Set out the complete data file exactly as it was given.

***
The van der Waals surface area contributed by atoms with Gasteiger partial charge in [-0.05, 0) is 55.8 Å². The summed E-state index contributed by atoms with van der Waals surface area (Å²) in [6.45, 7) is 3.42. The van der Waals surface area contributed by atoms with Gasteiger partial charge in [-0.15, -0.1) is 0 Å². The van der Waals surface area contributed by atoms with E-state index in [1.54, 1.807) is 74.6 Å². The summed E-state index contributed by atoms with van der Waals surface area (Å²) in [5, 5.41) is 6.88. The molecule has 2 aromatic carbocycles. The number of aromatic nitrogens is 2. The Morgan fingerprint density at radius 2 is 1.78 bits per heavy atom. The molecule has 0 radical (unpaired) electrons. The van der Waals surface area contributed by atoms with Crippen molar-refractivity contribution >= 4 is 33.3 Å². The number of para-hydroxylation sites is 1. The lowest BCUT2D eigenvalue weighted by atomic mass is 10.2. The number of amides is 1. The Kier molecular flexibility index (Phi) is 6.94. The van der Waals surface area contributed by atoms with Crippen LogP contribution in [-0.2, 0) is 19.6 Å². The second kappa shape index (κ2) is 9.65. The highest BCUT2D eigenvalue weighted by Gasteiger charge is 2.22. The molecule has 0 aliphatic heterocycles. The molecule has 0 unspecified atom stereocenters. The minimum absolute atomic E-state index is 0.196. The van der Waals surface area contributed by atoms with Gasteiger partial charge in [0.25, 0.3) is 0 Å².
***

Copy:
The van der Waals surface area contributed by atoms with Gasteiger partial charge in [-0.05, 0) is 55.8 Å². The summed E-state index contributed by atoms with van der Waals surface area (Å²) in [6.45, 7) is 3.42. The van der Waals surface area contributed by atoms with Gasteiger partial charge in [-0.15, -0.1) is 0 Å². The van der Waals surface area contributed by atoms with E-state index in [1.54, 1.807) is 74.6 Å². The summed E-state index contributed by atoms with van der Waals surface area (Å²) in [5, 5.41) is 6.88. The molecule has 2 aromatic carbocycles. The number of aromatic nitrogens is 2. The Morgan fingerprint density at radius 2 is 1.78 bits per heavy atom. The molecule has 0 radical (unpaired) electrons. The van der Waals surface area contributed by atoms with Crippen molar-refractivity contribution >= 4 is 33.3 Å². The number of para-hydroxylation sites is 1. The lowest BCUT2D eigenvalue weighted by atomic mass is 10.2. The number of amides is 1. The Kier molecular flexibility index (Phi) is 6.94. The van der Waals surface area contributed by atoms with Crippen LogP contribution in [-0.2, 0) is 19.6 Å². The second kappa shape index (κ2) is 9.65. The highest BCUT2D eigenvalue weighted by Gasteiger charge is 2.22. The molecule has 0 aliphatic heterocycles. The molecule has 0 unspecified atom stereocenters. The minimum absolute atomic E-state index is 0.196. The van der Waals surface area contributed by atoms with Gasteiger partial charge in [0.25, 0.3) is 0 Å².